Winner Golden Pencil 2017
White Raven 2017
Highlighted by the Dutch Foundation for Literature
It is wartime, it is winter and food is running out in the big cities. With a large group of other poor, malnourished Dutch children, Jaap, Nel and little Kees travel by canal boat to the countryside in the north where there is still enough food.
Jaap is separated from his sister and brother and lodged with a childless couple, far from home. He must literally fight for his place in his new world, where everything is unfamiliar.
Meanwhile, the war rumbles on, and he wonders when he will see his parents again. Are they still alive? And how are Nel and little Kees getting on?
To the North is based on the evacuation of children during the Dutch famine in the last year of the Second World War. Thousands of children left by ship, bus or lorry for temporary foster homes in Groningen, Friesland and Drenthe. Through the fictional characters of Jaap, Nel and little Kees, Koos Meinderts has given these children a face and a voice.
‘Jaap is the story’s first-person narrator. We learn of the events through him in masterful combinations of observation, commentary, memory and feeling. (…) a wonderful book in which Koos Meinderts gives a penetrating account in plain language of a boy’s development in wartime.’ – Jury of the Golden Pencil 2017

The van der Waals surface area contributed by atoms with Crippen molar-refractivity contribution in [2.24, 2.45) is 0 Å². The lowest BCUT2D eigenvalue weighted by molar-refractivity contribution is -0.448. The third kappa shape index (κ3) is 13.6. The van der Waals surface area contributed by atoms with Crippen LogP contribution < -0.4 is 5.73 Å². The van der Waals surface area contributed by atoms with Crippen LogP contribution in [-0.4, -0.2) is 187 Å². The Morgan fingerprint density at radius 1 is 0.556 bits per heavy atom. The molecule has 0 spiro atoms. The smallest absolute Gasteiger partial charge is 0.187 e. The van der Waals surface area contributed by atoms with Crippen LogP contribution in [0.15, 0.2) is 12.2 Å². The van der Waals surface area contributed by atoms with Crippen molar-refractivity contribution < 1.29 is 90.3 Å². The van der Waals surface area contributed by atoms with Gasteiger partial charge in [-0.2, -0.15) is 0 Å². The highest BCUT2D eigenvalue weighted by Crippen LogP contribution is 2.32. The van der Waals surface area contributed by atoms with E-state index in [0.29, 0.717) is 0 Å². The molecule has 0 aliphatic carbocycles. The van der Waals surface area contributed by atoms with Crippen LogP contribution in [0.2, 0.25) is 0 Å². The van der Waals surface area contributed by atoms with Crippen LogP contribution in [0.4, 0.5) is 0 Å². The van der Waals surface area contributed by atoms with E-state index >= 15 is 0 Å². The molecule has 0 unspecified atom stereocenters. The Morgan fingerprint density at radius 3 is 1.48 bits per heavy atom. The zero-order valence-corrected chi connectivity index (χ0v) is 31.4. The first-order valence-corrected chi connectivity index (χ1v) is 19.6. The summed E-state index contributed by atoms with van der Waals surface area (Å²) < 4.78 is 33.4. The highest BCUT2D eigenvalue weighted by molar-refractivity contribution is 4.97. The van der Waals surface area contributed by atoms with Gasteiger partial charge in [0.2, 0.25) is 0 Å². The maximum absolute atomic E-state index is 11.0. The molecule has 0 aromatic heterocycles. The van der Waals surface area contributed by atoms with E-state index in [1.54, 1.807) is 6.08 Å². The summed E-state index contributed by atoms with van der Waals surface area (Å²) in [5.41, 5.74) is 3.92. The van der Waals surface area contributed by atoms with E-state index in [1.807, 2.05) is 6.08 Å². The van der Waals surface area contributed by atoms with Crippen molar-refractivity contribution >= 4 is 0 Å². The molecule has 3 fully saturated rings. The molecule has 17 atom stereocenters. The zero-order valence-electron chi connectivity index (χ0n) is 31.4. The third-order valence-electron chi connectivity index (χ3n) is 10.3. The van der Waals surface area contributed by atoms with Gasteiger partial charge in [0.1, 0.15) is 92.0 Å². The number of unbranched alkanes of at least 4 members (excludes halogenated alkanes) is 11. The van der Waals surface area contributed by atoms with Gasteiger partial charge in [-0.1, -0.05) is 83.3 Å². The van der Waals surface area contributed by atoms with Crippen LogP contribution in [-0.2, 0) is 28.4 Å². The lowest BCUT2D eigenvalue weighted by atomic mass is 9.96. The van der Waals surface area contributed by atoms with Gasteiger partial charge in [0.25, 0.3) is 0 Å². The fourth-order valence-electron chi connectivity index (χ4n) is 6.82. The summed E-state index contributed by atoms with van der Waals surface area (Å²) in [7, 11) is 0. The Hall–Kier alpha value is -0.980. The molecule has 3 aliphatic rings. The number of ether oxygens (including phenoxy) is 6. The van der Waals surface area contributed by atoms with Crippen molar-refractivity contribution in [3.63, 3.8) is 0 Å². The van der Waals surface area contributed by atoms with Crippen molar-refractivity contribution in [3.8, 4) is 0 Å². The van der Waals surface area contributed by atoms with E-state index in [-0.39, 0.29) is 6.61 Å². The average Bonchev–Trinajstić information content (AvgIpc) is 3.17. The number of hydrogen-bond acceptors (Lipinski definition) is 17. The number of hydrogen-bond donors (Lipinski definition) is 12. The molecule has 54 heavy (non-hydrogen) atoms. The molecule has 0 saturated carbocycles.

‘The book’s strength lies in those often harrowing details, which evoke a living portrait of an era and make the suffering palpable. After his recently award-winning young adult novel Seeing the Sea, Meinderts once again delivers a wonderful book, which is also tastefully designed and illustrated.’ – Trouw
‘The boy’s despair and panic are captured so convincingly that you will experience stomachache while reading. (…) Koos Meinderts chooses his images with care. They show how war affects a child’s life and how innocence is lost forever.’ – **** Het Parool
‘Koos Meinderts makes accurate observations, in restrained language. The reader can sense the overtones of every sentence (…) With few words, Meinderts manages to say a great deal (…) and so palpably that you sympathise with everything the three children experience.’ – Friesch Dagblad
‘A poignant story, (…) a seemingly simple style with subtle asides.’ – Dagblad van het Noorden
‘Once again [Meinderts] has managed to get inside the mind of a boy and communicate his thoughts and feelings believably in plain, apt language.’ – jaapleest.nl
‘Meinderts does not need many words to give the story feeling; in a short phrase or an image he grabs the reader by the throat.’ – kinderboekenpraatjes.nl